No OMB extensions for disability retirement claims
- By Bureaucratus
- Jan 04, 1998
The U.S. Court of Appeals for the Federal Circuit has ruled that the Office of Personnel Management has no administrative discretion to extend the time limit for filing a disability retirement claim.
The ruling resulted from a case filed by Edward Pritchett, a former U.S. Postal Service employee whose application for disability benefits was turned down by OPM because he did not file it within the allotted time period.
Due to a disability, Pritchett was put on leave without pay for more than a year. In fact, the record shows that Pritchett had not reported to work on a regular basis for more than 30 months. He received a Notice of Proposed Removal dated July 8, 1991, which notified him to file an application for disability retirement within a year from the date of his eventual separation from the agency. If he did not apply in time, he would lose his retirement with disability benefits.
Pritchett alleged he did not receive this notice until March 9, 1992. Even so, he was reminded by a letter from OPM that was dated March 25, 1992, that Jan. 2, 1992, had been the effective date of his separation, which started the clock ticking for filing a disability claim.
However, Pritchett did not file his application for disability retirement until March 10, 1993, which was two months after the one-year deadline. Consequently, OPM denied Pritchett's application.
Although the one-year rule may be waived in cases of mental incompetence, no such incompetence was alleged in Pritchett's case to OPM. The agency handled this case by the book, noting that records from Pritchett's doctor specifically showed he was mentally competent.
Pritchett appealed OPM's ruling to the Merit Systems Protection Board (MSPB), which affirmed the decision. Although allegations of mental incompetence were raised before the board, they were rejected as unsupported by any documentary evidence.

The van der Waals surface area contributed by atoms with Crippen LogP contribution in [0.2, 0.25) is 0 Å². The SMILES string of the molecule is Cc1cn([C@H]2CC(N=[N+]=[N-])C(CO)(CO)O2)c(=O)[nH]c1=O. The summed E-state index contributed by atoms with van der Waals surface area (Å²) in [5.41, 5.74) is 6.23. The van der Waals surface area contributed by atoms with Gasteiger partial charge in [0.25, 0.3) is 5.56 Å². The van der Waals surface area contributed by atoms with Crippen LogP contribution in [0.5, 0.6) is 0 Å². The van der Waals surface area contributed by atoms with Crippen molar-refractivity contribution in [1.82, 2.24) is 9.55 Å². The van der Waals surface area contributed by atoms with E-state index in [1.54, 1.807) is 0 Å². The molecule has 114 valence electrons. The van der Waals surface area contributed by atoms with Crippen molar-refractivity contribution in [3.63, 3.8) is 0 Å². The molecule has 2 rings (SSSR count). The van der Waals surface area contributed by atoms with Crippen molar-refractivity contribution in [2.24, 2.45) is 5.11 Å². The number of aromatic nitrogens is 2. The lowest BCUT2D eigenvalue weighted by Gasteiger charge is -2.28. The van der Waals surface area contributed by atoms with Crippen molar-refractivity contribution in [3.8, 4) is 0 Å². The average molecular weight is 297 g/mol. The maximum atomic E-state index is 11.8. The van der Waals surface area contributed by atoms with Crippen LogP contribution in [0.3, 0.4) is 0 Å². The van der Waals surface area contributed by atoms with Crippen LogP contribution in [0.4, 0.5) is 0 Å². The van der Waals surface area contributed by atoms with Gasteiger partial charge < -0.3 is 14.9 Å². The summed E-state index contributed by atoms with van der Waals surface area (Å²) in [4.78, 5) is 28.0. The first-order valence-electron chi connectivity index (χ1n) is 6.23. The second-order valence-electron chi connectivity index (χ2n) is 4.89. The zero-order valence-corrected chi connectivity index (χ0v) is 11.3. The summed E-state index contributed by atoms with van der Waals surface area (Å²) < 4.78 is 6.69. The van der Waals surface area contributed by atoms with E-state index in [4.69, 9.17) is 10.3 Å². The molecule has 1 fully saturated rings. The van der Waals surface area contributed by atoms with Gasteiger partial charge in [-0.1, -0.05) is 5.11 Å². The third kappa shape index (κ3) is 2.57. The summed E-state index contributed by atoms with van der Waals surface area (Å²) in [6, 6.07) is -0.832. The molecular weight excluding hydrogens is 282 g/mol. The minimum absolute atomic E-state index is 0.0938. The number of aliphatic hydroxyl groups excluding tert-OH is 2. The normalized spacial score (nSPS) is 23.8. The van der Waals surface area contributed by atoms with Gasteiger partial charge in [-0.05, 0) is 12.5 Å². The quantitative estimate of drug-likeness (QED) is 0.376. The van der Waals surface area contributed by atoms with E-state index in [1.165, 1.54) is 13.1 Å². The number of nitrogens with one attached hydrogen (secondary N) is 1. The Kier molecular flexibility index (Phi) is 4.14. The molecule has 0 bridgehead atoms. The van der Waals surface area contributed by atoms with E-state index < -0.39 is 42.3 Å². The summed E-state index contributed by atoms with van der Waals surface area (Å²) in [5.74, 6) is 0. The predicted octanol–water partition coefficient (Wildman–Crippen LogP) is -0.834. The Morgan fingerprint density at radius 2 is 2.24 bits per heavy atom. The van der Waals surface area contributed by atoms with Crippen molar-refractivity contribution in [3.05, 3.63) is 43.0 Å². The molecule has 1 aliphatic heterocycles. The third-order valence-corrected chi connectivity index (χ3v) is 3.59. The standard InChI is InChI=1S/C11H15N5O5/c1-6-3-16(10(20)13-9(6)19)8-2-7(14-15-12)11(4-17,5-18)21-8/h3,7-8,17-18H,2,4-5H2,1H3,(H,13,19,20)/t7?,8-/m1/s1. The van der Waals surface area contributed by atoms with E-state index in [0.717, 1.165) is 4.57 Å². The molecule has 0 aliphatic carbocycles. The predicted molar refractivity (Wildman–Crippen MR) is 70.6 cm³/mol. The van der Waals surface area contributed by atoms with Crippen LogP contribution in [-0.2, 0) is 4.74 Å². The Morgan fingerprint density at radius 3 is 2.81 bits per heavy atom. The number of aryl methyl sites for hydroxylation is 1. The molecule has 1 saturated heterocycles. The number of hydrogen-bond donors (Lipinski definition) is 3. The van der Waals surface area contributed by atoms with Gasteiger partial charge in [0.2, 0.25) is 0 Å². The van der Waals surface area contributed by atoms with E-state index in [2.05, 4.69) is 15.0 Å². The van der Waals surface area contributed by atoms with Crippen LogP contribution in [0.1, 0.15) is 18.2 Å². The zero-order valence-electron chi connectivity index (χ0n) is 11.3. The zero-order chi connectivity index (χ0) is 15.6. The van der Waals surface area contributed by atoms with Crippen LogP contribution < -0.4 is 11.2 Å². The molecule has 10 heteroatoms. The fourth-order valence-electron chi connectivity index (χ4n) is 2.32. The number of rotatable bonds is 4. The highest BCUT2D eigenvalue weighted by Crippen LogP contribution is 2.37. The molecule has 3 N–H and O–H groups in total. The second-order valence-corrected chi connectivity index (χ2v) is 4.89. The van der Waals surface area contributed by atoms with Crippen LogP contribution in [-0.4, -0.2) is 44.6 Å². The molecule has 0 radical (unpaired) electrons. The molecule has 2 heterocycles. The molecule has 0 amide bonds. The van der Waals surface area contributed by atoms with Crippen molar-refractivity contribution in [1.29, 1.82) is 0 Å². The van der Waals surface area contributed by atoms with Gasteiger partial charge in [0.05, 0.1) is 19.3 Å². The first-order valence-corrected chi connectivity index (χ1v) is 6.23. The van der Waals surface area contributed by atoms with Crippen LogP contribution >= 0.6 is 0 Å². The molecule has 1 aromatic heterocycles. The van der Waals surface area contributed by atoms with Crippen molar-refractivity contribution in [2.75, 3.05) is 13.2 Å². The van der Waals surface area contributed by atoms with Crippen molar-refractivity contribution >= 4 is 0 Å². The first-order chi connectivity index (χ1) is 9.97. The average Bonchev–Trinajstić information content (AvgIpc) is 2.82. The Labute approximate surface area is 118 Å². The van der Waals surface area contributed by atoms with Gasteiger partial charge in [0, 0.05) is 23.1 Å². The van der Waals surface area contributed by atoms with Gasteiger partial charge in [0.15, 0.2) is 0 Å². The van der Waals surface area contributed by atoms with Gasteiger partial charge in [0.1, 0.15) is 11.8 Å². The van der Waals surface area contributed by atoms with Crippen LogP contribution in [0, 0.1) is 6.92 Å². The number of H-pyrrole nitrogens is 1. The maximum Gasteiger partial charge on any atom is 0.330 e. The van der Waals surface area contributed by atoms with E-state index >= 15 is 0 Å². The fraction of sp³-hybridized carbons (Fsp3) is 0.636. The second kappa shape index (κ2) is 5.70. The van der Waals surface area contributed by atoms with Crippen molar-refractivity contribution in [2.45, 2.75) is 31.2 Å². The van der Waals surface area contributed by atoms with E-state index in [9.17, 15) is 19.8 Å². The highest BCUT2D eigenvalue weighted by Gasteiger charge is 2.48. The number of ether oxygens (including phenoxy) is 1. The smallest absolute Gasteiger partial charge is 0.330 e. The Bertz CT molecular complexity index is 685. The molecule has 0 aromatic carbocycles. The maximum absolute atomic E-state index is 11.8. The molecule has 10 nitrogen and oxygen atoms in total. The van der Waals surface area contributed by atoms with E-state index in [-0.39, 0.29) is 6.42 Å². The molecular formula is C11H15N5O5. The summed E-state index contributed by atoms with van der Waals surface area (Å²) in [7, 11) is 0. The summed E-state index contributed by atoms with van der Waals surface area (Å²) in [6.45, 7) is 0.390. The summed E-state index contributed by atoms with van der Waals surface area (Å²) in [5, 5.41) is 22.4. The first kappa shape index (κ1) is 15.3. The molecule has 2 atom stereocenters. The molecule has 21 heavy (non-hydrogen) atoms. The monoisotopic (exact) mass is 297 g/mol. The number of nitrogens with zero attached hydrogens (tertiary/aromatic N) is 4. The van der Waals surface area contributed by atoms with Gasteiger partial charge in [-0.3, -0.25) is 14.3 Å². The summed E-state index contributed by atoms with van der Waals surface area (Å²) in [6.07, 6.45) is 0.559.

Pritchett then took the case to the Court of Appeals, where he argued that his doctor had twice requested from OPM an extension of the one-year deadline because the doctor needed medical records from OPM to help Pritchett prepare the application. However, the court ruled that the applicable statute does not provide for any administrative discretion to extend the one-year time limit. The court ruled that the law prescribes mental incompetence as the only exception to the one-year rule, so it turned thumbs down on Pritchett.
What boggles my mind is that there is no discussion at all concerning the medical ailment that prevented Pritchett from working; nor is there is any information on the medical records that were sought from OPM. Likewise, there was no attempt to look into the legislative intent for permitting an extension of the one-year rule in cases of mental incompetence.
I fault Pritchett because he could have filed a claim within the allotted time and submitted his doctor's records later. I also have a problem with OPM because the reason for the delayed filing was Pritchett's difficulty obtaining records. How can OPM officials accuse someone of missing a deadline when they are at least partially responsible?
Overall, I am disappointed with OPM and the court for their lack of compassion and flexibility. And I'm not very high on Pritchett or his doctor for their handling of this matter.
Bureaucratus is a retired federal employee who contributes regularly to Federal Computer Week.